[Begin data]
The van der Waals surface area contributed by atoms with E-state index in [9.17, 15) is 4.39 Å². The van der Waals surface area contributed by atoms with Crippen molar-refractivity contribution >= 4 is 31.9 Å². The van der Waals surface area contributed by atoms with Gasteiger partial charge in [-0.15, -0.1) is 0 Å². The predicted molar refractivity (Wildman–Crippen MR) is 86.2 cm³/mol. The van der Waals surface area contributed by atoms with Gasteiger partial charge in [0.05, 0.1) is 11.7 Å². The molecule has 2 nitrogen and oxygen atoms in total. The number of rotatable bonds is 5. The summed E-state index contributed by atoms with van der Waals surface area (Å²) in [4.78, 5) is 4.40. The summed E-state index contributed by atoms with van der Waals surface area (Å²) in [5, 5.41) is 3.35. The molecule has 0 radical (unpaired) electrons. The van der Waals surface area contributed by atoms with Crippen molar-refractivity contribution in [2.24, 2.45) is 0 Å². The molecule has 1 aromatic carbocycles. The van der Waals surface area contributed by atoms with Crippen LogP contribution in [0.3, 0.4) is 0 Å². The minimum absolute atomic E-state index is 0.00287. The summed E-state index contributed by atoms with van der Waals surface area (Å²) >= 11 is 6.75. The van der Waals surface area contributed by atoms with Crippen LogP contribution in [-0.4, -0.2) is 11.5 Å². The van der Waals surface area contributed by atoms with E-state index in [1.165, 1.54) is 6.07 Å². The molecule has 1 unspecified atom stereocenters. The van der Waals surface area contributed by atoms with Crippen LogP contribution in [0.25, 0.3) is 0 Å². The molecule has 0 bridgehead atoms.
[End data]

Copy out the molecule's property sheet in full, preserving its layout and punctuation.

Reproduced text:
The van der Waals surface area contributed by atoms with E-state index in [9.17, 15) is 4.39 Å². The van der Waals surface area contributed by atoms with Crippen molar-refractivity contribution >= 4 is 31.9 Å². The van der Waals surface area contributed by atoms with Gasteiger partial charge in [-0.15, -0.1) is 0 Å². The predicted molar refractivity (Wildman–Crippen MR) is 86.2 cm³/mol. The van der Waals surface area contributed by atoms with Gasteiger partial charge in [0.05, 0.1) is 11.7 Å². The molecule has 2 nitrogen and oxygen atoms in total. The number of rotatable bonds is 5. The summed E-state index contributed by atoms with van der Waals surface area (Å²) in [4.78, 5) is 4.40. The summed E-state index contributed by atoms with van der Waals surface area (Å²) in [5, 5.41) is 3.35. The molecule has 0 radical (unpaired) electrons. The van der Waals surface area contributed by atoms with Crippen molar-refractivity contribution in [2.24, 2.45) is 0 Å². The molecule has 1 aromatic carbocycles. The van der Waals surface area contributed by atoms with Crippen LogP contribution in [0.3, 0.4) is 0 Å². The minimum absolute atomic E-state index is 0.00287. The summed E-state index contributed by atoms with van der Waals surface area (Å²) >= 11 is 6.75. The van der Waals surface area contributed by atoms with Crippen LogP contribution in [-0.4, -0.2) is 11.5 Å². The van der Waals surface area contributed by atoms with E-state index in [1.165, 1.54) is 6.07 Å². The molecule has 1 unspecified atom stereocenters. The van der Waals surface area contributed by atoms with Crippen LogP contribution in [0.25, 0.3) is 0 Å². The molecule has 0 bridgehead atoms.